Snack and meal planning are often pushed to the side because of hectic schedules (it takes extra time), but it has to be a priority. The benefits of a proper nutrition plan include:

  • Muscle healing and recovery
  • Strengthening of the immune system
  • Injury prevention
  • Decreased muscle soreness and tiredness
  • Increased focus and attention span
  • Improved energy levels

Youth Athletes and Their Nutritional Needs

Children who eat well-balanced, healthy meals will get the nutrients required to perform at their best in sports. But child athletes have higher energy requirements. Children and teenagers involved in strenuous endurance sports or all-day competitions that can involve a few hours of activity at a time may need to consume more food and fluids due to their increased demands.

Besides getting enough calories, youth athletes need other nutrients to be at their peak form, such as:

  • Protein. Thanks to protein, muscle tissue is able to build and repair. Protein-rich foods include lean meat, fish, poultry, soy products, nuts, beans, and dairy products. However, too much protein can lead to calcium loss and dehydration.
  • Carbs. Carbohydrates provide energy for the body and are an important source of fuel for every young athlete. There is no need to eat a lot of carbs before a big game, but without them, children would be running on an “empty tank.” Carb-rich foods include brown rice, whole-wheat pasta, whole-grain cereal and bread, and plenty of vegetables and fruits.
  • Vitamins and minerals. For athletes, iron and calcium and the two most important minerals. Iron helps carry oxygen throughout the body, and iron-rich foods include chicken, lean meat, salmon, tuna, fortified whole grains, eggs, leafy green vegetables, and dried fruits. Calcium helps our bones be strong to resist stress fractures and breaking. Some of the calcium-rich foods are cheese, yogurt, milk as well as leafy green vegetables.
  • Fluids. Dehydration can zap energy, coordination, and strength, so young athletes must drink enough fluids to prevent it. The feeling of thirst is not a reliable sign of one’s hydration status. Experts recommend that children should drink water (or other fluids) every 15-20 minutes during their physical activity.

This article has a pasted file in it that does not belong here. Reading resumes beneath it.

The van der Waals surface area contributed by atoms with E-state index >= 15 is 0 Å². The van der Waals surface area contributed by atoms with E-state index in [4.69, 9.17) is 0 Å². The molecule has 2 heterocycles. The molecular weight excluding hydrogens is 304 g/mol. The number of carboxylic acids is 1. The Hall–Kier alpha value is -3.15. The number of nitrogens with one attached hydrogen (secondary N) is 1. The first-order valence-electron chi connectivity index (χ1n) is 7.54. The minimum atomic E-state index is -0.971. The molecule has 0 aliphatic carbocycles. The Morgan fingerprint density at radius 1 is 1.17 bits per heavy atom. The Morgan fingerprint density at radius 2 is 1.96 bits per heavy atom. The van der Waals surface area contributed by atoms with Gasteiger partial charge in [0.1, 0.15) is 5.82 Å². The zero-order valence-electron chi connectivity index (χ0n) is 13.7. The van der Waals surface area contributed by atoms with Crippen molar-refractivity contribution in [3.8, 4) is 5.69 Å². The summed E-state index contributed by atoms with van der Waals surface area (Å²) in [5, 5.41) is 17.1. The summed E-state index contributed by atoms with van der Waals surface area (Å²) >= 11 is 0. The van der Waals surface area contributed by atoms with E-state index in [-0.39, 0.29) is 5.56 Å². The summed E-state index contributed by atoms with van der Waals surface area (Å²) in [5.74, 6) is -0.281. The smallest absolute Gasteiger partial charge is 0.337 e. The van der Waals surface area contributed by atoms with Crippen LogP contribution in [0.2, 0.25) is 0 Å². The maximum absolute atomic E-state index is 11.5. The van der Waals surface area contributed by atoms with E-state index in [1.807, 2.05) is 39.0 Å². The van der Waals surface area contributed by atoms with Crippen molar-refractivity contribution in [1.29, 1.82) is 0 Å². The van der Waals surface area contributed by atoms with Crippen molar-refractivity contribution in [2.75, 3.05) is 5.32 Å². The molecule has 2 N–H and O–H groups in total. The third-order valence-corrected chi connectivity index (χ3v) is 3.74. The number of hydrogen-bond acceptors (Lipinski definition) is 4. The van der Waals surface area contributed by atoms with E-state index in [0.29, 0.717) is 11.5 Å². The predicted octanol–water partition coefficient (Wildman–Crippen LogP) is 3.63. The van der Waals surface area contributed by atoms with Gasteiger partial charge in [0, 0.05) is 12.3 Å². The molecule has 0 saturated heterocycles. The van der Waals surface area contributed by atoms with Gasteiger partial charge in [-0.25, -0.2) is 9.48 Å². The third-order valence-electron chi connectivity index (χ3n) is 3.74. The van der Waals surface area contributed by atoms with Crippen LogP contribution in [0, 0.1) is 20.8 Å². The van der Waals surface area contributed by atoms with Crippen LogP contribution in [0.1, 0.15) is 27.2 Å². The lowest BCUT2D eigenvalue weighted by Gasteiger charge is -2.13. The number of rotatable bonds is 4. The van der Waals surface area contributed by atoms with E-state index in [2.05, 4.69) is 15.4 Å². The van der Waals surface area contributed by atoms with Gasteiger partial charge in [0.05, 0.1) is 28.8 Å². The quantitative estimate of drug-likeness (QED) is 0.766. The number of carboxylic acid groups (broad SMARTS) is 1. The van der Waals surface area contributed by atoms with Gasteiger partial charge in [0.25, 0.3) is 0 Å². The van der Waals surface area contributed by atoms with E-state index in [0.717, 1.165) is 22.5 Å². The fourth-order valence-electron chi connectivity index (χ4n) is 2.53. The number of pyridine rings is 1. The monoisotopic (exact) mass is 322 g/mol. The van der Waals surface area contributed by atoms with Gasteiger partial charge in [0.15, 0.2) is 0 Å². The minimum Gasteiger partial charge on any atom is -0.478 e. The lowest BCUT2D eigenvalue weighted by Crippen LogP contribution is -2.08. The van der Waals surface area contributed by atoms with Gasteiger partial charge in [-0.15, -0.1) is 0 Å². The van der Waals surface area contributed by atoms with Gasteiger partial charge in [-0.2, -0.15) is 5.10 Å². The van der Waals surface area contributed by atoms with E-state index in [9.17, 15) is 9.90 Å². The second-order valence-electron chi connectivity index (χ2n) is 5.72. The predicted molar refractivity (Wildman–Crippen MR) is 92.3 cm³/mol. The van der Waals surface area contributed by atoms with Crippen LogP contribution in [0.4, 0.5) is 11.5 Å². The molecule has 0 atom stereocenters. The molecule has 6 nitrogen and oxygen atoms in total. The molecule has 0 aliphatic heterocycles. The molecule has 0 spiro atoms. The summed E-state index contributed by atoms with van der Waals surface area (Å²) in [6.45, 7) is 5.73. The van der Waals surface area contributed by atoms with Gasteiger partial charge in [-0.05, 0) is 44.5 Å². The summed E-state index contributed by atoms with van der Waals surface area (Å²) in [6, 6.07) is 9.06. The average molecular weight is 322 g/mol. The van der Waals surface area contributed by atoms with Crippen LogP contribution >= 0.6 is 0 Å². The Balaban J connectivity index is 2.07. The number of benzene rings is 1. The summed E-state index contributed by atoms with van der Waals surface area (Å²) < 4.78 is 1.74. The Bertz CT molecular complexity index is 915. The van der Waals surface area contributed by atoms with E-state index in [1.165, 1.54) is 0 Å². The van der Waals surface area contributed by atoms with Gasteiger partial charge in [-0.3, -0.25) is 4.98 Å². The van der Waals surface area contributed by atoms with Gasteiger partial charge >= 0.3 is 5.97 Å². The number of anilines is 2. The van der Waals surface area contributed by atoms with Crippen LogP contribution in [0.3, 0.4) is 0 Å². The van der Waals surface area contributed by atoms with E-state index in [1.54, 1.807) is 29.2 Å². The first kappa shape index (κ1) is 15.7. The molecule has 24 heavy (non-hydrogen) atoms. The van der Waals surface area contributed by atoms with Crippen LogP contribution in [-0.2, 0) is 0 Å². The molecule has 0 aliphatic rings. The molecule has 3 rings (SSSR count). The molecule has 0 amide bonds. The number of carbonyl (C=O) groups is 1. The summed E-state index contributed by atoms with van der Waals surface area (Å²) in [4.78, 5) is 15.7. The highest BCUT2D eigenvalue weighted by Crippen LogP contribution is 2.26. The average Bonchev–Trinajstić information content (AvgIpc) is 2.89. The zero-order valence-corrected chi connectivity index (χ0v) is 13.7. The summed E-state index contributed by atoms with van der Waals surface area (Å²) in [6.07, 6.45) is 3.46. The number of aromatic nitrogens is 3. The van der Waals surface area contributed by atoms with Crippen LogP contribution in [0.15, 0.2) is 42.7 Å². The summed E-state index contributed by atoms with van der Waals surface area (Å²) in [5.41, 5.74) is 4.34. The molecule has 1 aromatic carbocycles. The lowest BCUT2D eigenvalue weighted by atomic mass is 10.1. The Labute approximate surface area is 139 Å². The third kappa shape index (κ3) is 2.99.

On Game Day

On game days, it’s essential for young athletes to eat well. The game-day meal shouldn’t be much different from the one they would have eaten throughout their training. They can choose to eat healthy foods they believe will boost their performance and don’t cause stomach upset or other problems.

  • Three hours before a game – the meal should have enough carbs and protein, but must be low in fat and fiber because it can cause digestion problems.
  • ●        If children eat less than three hours before practice or game, they should consume a snack or lighter carb-rich meal that includes easy-to-digest foods like bread, crackers, fruit, and vegetable or fruit juice.
  • After the practice or game, kids should eat carbs within 30 minutes after activity and again two hours later. That’s when your kid’s body is replenishing energy stores and fluids as well as rebuilding muscle tissue, so it’s crucial that the post-event meal be a balance of protein, fat, and carbs.

When it comes to young athletes, eating for sports should be an extension of normal healthy eating for life. Young athletes should eat the right mix and amount of foods to support their increased level of activity. However, their nutrition regimen shouldn’t be too different from a regular, healthy diet.